We needn’t dive into deep history here. And I certainly cannot translate for you exactly, the German term Grosswirtschaftsraum to clarify my points. The long and short of this term is that without taking advantage of her neighbors, Germany can never be in the class with the UK, the US, Russia, France, Japan, or any of her contemporaries. It is important to understand this, for us to grasp the failures of the European Union. The bloc simply cannot work economically, not to the benefit of all. And it was never intended to.

Think about it, economists were writing about a system like the EU back in the 1940s when Germany was about to take military and economic control of the continent. Hitler’s Minister of Finance in 1940 wrote that the southern and eastern European countries in this new economic system “should be discouraged from industrialization” so that they could produce more food.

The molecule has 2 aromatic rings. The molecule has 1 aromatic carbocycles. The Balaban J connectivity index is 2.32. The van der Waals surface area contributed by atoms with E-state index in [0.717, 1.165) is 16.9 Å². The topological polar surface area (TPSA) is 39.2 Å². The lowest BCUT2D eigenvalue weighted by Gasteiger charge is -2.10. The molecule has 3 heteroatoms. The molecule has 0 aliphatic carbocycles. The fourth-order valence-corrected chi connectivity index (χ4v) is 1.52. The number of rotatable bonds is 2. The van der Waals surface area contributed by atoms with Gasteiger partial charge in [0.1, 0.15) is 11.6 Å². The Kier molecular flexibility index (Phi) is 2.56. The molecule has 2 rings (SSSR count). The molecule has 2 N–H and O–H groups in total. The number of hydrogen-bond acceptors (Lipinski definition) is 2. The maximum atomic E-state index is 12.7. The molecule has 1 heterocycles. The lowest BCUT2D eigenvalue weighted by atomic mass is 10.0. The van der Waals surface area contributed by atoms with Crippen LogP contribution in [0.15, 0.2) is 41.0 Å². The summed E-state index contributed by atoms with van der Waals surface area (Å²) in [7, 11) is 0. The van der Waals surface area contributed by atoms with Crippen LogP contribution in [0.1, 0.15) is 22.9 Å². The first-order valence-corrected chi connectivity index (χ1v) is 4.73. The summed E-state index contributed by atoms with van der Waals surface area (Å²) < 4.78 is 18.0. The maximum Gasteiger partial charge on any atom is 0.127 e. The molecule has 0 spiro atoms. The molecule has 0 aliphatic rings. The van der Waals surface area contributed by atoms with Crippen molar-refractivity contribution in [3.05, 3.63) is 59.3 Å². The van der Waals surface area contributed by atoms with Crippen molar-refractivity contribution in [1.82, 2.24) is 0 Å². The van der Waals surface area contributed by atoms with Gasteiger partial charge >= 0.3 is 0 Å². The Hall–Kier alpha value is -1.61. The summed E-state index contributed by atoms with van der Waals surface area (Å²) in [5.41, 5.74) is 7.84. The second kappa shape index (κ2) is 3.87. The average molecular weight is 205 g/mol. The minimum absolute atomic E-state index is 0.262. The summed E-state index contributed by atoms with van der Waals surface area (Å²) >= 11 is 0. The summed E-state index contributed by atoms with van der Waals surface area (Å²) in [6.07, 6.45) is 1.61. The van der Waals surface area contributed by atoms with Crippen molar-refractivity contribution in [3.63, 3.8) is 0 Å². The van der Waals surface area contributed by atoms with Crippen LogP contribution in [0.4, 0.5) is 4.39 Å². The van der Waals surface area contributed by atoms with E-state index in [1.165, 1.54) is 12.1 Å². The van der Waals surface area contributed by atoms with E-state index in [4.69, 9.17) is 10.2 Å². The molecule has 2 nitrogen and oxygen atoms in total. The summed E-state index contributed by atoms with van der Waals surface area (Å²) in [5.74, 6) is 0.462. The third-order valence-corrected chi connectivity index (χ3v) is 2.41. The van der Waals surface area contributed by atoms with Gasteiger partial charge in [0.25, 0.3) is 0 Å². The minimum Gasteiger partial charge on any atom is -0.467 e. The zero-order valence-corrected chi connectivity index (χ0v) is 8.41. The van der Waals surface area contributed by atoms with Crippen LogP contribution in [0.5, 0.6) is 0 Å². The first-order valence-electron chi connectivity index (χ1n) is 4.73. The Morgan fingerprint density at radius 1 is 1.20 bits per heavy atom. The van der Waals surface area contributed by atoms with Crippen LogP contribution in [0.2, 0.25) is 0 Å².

Today, the world is in a pandemic crisis that will end in a gigantic economic upheaval. In Brussels, the talk is all talk and doling out funds borrowed from the people who have always run Europe. The subjugated nations, countries like Greece, coronavirus-stricken tourism is propped up with German loot, and German tourists spirited here by cash strapped TUI and Lufthansa. At the end of the day, Greeks will pay dearly for the privilege of welcoming these COVID Summer seasonal tourists, and EU citizens will foot the bill for World Bank and IMF help.

This quote from a recent article at The Economist is meaningful, and the perfect finisher for my report on the state of the European Union:

“The EU’s main response to the COVID-19 crisis—a flagship €750bn recovery fund paid for with debt issued collectively by the eu—is based on a plan cooked up in Berlin and Paris. The Germans are running the show.”

Phil Butler, is a policy investigator and analyst, a political scientist and expert on Eastern Europe, he’s an author of the recent bestseller “Putin’s Praetorians” and other books. He writes exclusively for the online magazine “New Eastern Outlook.”